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Google Knowledge Graph understands what you’re searching for

Google announced its rollout of the Knowledge Graph Wednesday morning, a new feature that incorporates into search results a profile of the person, place, or even Justin Bieber song (as the case may be) in question. Beginning today, English-language queries will present the user with a summary of the information on the searched-for topic in a panel that floats to the right of the search results. It will also attempt to clarify when more than one set of search results is available in response to a query by asking if by “Andromeda,” you meant the galaxy, TV series, or Swedish progressive metal band. Google says that it has already embedded Knowledge Graph-based panels in 500 million ‘objects’ under topics ranging from sports teams to spacecraft.

It’s the delivery on the company’s earlier promises to begin implementing new “semantic” algorithms that aim to improve search experience by automatically linking related concepts. For example, a search for Marie Curie reveals a photo of the scientist, as well as a short summary of her accomplishments and miscellaneous facts such as her dates of birth and death, family members, discoveries and education. Below these is also a list of other scientists queried by users Googling Curie. A search for Frank Lloyd Wright shows results for structures associated with the architect, as well as related contemporaries such as Le Corbusier and Walter Gropius.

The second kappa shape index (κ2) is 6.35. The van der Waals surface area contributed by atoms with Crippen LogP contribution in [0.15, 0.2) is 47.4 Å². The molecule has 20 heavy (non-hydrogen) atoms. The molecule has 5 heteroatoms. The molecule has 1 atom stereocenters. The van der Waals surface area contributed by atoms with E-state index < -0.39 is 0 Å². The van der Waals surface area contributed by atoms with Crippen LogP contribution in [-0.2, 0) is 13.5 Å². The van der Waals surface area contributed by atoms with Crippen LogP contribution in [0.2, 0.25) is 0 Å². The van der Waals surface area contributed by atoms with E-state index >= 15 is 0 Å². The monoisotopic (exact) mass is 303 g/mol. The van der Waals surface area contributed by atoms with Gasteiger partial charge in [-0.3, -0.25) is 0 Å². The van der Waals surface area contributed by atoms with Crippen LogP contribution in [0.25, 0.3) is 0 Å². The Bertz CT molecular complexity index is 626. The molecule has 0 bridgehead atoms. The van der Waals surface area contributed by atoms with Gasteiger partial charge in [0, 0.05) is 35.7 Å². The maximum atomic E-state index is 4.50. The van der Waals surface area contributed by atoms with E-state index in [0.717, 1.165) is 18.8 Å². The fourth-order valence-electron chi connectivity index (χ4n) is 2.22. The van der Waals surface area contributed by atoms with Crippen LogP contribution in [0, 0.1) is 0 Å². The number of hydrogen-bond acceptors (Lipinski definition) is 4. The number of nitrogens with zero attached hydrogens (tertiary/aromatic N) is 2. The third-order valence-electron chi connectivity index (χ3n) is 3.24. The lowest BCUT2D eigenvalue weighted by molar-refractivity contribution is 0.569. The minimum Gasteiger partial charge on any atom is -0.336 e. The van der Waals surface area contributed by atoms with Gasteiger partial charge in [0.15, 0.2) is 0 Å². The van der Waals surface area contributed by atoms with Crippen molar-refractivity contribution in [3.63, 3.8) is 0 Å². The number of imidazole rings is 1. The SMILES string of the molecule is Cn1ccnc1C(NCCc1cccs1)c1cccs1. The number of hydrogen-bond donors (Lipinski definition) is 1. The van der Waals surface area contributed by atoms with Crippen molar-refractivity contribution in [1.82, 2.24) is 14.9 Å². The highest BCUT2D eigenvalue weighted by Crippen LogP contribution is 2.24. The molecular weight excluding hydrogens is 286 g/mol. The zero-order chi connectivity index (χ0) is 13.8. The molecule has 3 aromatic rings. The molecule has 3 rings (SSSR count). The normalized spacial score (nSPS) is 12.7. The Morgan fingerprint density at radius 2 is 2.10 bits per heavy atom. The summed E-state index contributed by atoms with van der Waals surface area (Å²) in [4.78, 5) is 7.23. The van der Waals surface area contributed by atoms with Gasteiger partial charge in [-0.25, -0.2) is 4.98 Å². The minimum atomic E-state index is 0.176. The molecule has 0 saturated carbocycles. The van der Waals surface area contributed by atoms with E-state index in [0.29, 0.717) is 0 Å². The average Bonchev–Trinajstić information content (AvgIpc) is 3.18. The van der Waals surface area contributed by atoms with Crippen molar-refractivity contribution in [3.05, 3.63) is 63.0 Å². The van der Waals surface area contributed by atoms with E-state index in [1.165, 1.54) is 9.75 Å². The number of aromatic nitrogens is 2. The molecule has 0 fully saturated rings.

The Knowledge Graph additions are the result of a two-year effort to painstakingly collect and acquire information that began with Google’s 2010 purchase of Metaweb and its Freebase fact database. The acquisition gained the search giant a trove of 22 million fact ‘entities’ – each of which represents a single person, place or thing. Since then, Google has been expanding the database, using information obtained from Wikipedia, The CIA World Factbook, and its own collection of Google Books content, as well as licensing data from other sources, growing the index to more than 200 million entities.

It’s a move with fairly staggering long-term implications for search, but for now, the machinations of the Knowledge Graph are evident mainly in the appearance of the summary panels that show up in search results, and it’s clear that Google views it as a work in progress. “We’re in the early phases of moving from being an information engine to becoming a knowledge engine, and these enhancements are one step in that direction,” said product management director Johanna Wright in Google’s promotional video for the Knowledge Graph.

While plans to launch in other languages are in the works, at the moment, only English-language Google searches will trigger Knowledge Graph-related results. The summary panels also do not contain embedded media – such as videos – or actionable results (such as links for purchasing concert tickets for Andromeda), unlike Microsoft’s search engine Bing, which announced its relaunch last week.  When asked about actions in an interview, head of Google Search, Amit Singhal replied, “We will, of course, explore that, but right now, we just want to take it out and see how it works.”

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